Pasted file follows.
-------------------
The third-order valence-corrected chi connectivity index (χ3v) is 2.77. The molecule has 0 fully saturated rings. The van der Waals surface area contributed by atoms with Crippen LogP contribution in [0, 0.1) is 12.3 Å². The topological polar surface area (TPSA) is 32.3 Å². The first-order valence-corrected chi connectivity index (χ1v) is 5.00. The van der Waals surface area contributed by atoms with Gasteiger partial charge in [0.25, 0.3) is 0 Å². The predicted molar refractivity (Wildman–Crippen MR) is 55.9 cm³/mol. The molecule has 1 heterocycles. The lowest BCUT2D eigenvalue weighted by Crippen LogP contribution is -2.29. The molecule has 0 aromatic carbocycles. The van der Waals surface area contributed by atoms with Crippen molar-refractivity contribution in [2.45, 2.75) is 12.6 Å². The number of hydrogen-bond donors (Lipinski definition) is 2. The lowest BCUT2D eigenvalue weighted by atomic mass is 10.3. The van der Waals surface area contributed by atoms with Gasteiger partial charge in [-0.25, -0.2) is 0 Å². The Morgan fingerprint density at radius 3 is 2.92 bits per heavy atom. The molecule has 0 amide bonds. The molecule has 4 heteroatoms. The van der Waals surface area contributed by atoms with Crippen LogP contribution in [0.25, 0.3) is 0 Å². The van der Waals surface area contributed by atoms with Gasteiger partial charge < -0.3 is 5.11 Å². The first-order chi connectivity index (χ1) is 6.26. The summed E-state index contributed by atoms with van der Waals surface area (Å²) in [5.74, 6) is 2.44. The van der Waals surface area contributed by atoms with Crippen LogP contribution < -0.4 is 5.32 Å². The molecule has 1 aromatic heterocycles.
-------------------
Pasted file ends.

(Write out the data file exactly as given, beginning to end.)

The third-order valence-corrected chi connectivity index (χ3v) is 2.77. The molecule has 0 fully saturated rings. The van der Waals surface area contributed by atoms with Crippen LogP contribution in [0, 0.1) is 12.3 Å². The topological polar surface area (TPSA) is 32.3 Å². The first-order valence-corrected chi connectivity index (χ1v) is 5.00. The van der Waals surface area contributed by atoms with Gasteiger partial charge in [0.25, 0.3) is 0 Å². The predicted molar refractivity (Wildman–Crippen MR) is 55.9 cm³/mol. The molecule has 1 heterocycles. The lowest BCUT2D eigenvalue weighted by Crippen LogP contribution is -2.29. The molecule has 0 aromatic carbocycles. The van der Waals surface area contributed by atoms with Crippen molar-refractivity contribution in [2.45, 2.75) is 12.6 Å². The number of hydrogen-bond donors (Lipinski definition) is 2. The lowest BCUT2D eigenvalue weighted by atomic mass is 10.3. The van der Waals surface area contributed by atoms with Gasteiger partial charge in [-0.25, -0.2) is 0 Å². The Morgan fingerprint density at radius 3 is 2.92 bits per heavy atom. The molecule has 0 amide bonds. The molecule has 4 heteroatoms. The van der Waals surface area contributed by atoms with Crippen LogP contribution in [0.25, 0.3) is 0 Å². The van der Waals surface area contributed by atoms with Gasteiger partial charge < -0.3 is 5.11 Å². The first-order chi connectivity index (χ1) is 6.26. The summed E-state index contributed by atoms with van der Waals surface area (Å²) in [5.74, 6) is 2.44. The van der Waals surface area contributed by atoms with Crippen LogP contribution < -0.4 is 5.32 Å². The molecule has 1 aromatic heterocycles.